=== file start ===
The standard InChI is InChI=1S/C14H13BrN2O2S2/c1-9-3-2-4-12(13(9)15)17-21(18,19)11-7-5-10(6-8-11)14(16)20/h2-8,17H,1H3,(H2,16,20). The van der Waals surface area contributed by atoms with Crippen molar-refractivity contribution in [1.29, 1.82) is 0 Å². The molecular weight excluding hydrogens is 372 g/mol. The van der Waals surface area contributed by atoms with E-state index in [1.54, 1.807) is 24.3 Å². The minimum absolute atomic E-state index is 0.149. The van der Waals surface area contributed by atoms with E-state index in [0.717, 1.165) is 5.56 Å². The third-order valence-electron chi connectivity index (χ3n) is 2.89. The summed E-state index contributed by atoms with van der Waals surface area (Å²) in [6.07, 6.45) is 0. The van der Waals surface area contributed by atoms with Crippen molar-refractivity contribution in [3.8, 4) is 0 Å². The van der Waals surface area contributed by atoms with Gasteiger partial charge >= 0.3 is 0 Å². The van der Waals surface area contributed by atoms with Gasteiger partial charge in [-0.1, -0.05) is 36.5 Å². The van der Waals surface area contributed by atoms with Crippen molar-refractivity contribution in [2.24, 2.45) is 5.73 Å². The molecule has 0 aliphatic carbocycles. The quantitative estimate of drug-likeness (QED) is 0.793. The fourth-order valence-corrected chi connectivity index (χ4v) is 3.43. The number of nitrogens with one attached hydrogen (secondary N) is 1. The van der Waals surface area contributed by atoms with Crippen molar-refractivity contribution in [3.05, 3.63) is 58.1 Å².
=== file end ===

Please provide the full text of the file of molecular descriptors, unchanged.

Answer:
The standard InChI is InChI=1S/C14H13BrN2O2S2/c1-9-3-2-4-12(13(9)15)17-21(18,19)11-7-5-10(6-8-11)14(16)20/h2-8,17H,1H3,(H2,16,20). The van der Waals surface area contributed by atoms with Crippen molar-refractivity contribution in [1.29, 1.82) is 0 Å². The molecular weight excluding hydrogens is 372 g/mol. The van der Waals surface area contributed by atoms with E-state index in [1.54, 1.807) is 24.3 Å². The minimum absolute atomic E-state index is 0.149. The van der Waals surface area contributed by atoms with E-state index in [0.717, 1.165) is 5.56 Å². The third-order valence-electron chi connectivity index (χ3n) is 2.89. The summed E-state index contributed by atoms with van der Waals surface area (Å²) in [6.07, 6.45) is 0. The van der Waals surface area contributed by atoms with Crippen molar-refractivity contribution in [3.8, 4) is 0 Å². The van der Waals surface area contributed by atoms with Gasteiger partial charge >= 0.3 is 0 Å². The van der Waals surface area contributed by atoms with Gasteiger partial charge in [-0.1, -0.05) is 36.5 Å². The van der Waals surface area contributed by atoms with Crippen molar-refractivity contribution in [2.24, 2.45) is 5.73 Å². The molecule has 0 aliphatic carbocycles. The quantitative estimate of drug-likeness (QED) is 0.793. The fourth-order valence-corrected chi connectivity index (χ4v) is 3.43. The number of nitrogens with one attached hydrogen (secondary N) is 1. The van der Waals surface area contributed by atoms with Crippen molar-refractivity contribution in [3.05, 3.63) is 58.1 Å².